Fast forward to forty weeks pregnant – yes I made it to my due date, and I was not happy about it. At my 39 week check up, my midwife said everything was looking very soft and ripe and she thought it would be any time now and likely go quick. Again, a lie. *insert eye roll emoji* At forty weeks and one day pregnant, I was bouncing on my birth ball watching church online (what a time to be alive), trying to get Zemirah to sit semi-quietly so I could at least hear the pastor, and I was noticing some contractions. I had been having them irregularly for weeks, so I didn’t think much of it. However, after about 30 minutes, they were still consistently coming every five minutes, so I thought this might be the real thing! The contractions were not yet painful, but just a crampy, tightening feeling. After timing them for a little over an hour, they were consistently 4-6 minutes apart, so I called my mom to come pick up Zemirah. Saying goodbye to my firstborn, knowing our relationship was about to change, our lives would be different, and she would no longer be my baby, was such a bittersweet moment and I can’t explain the complexity of my emotions in that moment. There was no looking back; I handed my parents Z’s overnight bag, and David and I stood on our driveway waving goodbye with happy tears in our eyes.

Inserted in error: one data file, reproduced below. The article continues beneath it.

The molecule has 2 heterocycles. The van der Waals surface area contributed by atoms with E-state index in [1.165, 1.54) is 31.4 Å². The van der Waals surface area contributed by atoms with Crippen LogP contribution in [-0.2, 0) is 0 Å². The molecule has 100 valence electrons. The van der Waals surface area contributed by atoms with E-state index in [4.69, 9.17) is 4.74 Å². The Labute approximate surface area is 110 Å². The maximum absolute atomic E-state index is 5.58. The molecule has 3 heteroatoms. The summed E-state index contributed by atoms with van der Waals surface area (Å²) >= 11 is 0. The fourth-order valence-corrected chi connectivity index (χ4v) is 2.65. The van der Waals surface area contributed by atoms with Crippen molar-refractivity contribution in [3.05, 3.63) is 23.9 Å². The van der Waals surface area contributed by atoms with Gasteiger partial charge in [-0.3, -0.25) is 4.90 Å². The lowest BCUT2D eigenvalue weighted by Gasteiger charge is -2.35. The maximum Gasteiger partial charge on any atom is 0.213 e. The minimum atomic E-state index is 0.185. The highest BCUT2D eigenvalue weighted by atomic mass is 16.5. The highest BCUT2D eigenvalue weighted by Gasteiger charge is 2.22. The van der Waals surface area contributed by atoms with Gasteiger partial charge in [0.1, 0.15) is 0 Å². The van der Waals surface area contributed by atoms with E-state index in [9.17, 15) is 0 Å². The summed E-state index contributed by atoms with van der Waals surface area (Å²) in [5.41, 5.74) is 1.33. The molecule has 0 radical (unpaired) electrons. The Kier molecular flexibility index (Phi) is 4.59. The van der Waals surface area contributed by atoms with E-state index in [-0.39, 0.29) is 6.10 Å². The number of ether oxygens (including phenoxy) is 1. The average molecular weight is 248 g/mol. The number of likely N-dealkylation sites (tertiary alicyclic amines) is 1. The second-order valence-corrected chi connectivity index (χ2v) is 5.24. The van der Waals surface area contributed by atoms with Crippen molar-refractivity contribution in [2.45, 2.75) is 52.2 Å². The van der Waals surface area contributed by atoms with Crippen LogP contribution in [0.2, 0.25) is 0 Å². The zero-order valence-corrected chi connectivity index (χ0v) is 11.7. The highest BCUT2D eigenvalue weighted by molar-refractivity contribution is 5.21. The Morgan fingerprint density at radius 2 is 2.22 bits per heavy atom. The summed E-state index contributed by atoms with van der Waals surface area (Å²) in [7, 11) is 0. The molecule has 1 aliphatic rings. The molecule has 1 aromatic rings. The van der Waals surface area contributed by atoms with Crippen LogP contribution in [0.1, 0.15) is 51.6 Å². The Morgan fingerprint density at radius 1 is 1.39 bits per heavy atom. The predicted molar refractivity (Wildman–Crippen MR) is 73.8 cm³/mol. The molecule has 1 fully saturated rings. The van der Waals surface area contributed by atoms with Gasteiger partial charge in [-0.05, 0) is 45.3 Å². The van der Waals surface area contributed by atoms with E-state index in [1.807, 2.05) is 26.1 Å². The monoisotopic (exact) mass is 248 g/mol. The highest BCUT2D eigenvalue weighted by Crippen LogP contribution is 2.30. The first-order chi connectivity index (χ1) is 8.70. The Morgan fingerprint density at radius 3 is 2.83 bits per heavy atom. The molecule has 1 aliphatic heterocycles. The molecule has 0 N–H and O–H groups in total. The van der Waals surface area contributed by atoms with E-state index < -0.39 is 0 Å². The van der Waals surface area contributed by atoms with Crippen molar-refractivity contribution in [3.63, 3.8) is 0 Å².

Now that David and I were alone it was officially baby time! We packed our last few items for the hospital bags, kept timing my contractions, and headed out for a long walk around the neighborhood. We walked, talked, and day dreamed about what life with two girls would be like; contractions were still coming regularly, but still not powerful. After a good 3 mile walk, we decided I should nap to gear up for what was to come; well after a nice nap, contractions had all but stopped. Unacceptable! We loaded up the car for not just a walk, but a hike! For two and a half hours, we walked the nature trails at a local nature preserve, and my contractions were definitely intensifying. I still wouldn’t call them painful at this point, but there was a lot of pressure. Finally, they were about 2-3 minutes apart for about an hour so I called my midwives. Again, they told me “second labors are usually quick” so they advised me to head to the hospital.